Linear systems of equations

Bunching together several equations creates a system of equations, and a solution for the system must solve each of the system's equations. The system is said to be linear if each equation is of the form: $$ a_1x_1 + a_2x_2 + \ldots + a_nx_n $$

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    The year is 179 and we are in China. The work of putting together findings from mathematicians in the region over the span of a millennium has just been finalized.

    The result is about to become the most important work produced in Chinese in the history of mathematics: The Nine Chapters on the Mathematical Art.

    One of the nine chapters in the book is dedicated to the method of solving systems of linear equations.

    Already at this time, the Chinese had realized the practical use of formulating and solving problems using this technique, where one example in the book involves comparing the yields of different types of grain.

    The procedures of solving a linear system of equations often give rise to variables having negative coefficients, and The Nine Chapters on the Mathematical Art is the earliest known piece of literature dealing with the concept of negative numbers.


    An equation with one unknown variable, like , only have one solution. In this case . Simple, right?

    If we add a second variable to the equation, the problem becomes less trivial. has infinitely many combinations of values for and as solutions. To obtain definite values, we need two different equations.

    Finding unique values for a number of unknowns requires the same number of equations

    We use systems to group equations whose variables we want to determine. Systems of linear equations only contain variables multiplied by simple numbers.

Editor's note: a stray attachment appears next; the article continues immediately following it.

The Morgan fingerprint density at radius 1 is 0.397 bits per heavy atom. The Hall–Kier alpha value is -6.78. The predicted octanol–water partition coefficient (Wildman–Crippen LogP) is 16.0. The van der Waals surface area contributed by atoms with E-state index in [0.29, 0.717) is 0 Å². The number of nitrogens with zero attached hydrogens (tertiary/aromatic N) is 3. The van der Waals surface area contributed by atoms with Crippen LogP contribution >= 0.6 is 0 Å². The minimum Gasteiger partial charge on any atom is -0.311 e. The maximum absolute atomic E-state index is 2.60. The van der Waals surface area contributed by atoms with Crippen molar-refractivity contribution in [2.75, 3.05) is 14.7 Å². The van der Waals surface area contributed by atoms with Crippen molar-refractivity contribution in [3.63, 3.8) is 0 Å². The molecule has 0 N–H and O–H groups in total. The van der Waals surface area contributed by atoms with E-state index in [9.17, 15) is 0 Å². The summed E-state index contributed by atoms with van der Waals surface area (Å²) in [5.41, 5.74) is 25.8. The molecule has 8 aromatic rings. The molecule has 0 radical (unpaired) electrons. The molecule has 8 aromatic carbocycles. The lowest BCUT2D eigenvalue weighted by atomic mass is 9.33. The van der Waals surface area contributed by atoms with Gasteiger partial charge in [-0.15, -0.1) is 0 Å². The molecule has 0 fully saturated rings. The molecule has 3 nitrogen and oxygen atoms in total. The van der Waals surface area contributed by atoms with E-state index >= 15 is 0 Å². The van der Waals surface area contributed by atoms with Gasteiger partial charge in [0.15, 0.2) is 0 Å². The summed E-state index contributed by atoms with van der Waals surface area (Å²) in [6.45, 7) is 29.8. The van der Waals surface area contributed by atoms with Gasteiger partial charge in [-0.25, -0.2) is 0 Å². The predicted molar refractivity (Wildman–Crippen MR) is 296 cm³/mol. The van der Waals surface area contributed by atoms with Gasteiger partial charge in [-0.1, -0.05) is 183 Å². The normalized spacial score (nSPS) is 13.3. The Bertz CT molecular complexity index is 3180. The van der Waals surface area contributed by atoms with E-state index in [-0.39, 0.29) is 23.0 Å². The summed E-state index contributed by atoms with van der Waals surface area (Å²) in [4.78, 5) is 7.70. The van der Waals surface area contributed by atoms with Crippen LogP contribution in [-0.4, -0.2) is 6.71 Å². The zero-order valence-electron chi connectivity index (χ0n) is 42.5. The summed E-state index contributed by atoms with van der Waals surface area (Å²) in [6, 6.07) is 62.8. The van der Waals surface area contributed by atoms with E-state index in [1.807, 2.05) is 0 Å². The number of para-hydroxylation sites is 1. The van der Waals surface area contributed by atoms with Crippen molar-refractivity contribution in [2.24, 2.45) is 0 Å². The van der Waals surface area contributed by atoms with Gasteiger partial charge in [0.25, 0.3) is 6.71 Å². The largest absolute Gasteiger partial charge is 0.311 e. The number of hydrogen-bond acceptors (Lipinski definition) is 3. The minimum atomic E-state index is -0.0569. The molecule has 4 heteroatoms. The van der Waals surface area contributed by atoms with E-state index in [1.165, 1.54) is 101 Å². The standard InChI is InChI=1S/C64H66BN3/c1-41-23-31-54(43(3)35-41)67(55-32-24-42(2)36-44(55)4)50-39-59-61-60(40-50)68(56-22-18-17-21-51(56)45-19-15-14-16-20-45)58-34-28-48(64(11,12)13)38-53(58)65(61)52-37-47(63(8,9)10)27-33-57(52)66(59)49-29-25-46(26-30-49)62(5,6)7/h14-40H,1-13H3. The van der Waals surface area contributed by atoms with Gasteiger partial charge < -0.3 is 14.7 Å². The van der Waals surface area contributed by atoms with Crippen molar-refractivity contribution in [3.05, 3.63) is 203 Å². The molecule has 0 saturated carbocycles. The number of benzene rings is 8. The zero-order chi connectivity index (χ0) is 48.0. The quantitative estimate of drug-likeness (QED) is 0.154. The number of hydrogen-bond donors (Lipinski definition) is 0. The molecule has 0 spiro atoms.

A more familiar way to express the equation is as a function of with respect to :

    This is the equation of a line, and any point on that line provides a solution to .

    With more variables, the equations describe more complicated objects, but the way to solve it is always the same.

    A solution is a point on the object, and for a system of equations, we need to find points common to all objects described.

    This can be done using the method of elimination which systematically cancels one of the variables at a time until the solution is easily obtained.

    If this cannot be done, there are no solutions, but it can also turn out to have an infinite number of solutions.

    System of linear equations


    An example of a linear equation is the equation for a line or for a plane. The general form is:

    The special case where the last constant is equal to zero is called a homogeneous equation. Also note that the variables are of the first degree (lacks potency). Furthermore, there is no product of the variables ().

    A collection of several linear equations is called a system of linear equations or a linear system of equations. A solution to the system must then be a solution for all equations. The general form for a system of equations is:

    and the general form corresponding to a homogeneous system having 0 as the right-hand side is:


    A solution to an equation is a point in , and in particular, one can see that the origin is always a solution to a homogeneous system. In general, exactly one of the following three solution cases applies to each linear system of equations

    • A unique solution,

    • infinitely many solutions or

    • no solutions.

    A system that has at least one solution is called a consistent system, while a system that lacks solutions is called an inconsistent system.

    A unique solution always means that the solution is a point. What no solutions mean hardly requires any further development, while the case for infinitely many solutions is what is the most interesting. Infinitely many solutions (points) sound chaotic, as if they appear randomly in the space, but they always follow a geometric shape. These infinitely many points either form a line, a plane or a hyperplane.

    Geometric interpretations

    A good example for maturing the understanding of systems of equations and their solutions (also called solution sets) is the example in the space , where each equation is a plane:

    There exists eight possibilities, each of which belongs to one of the three solution cases for the system of equations.

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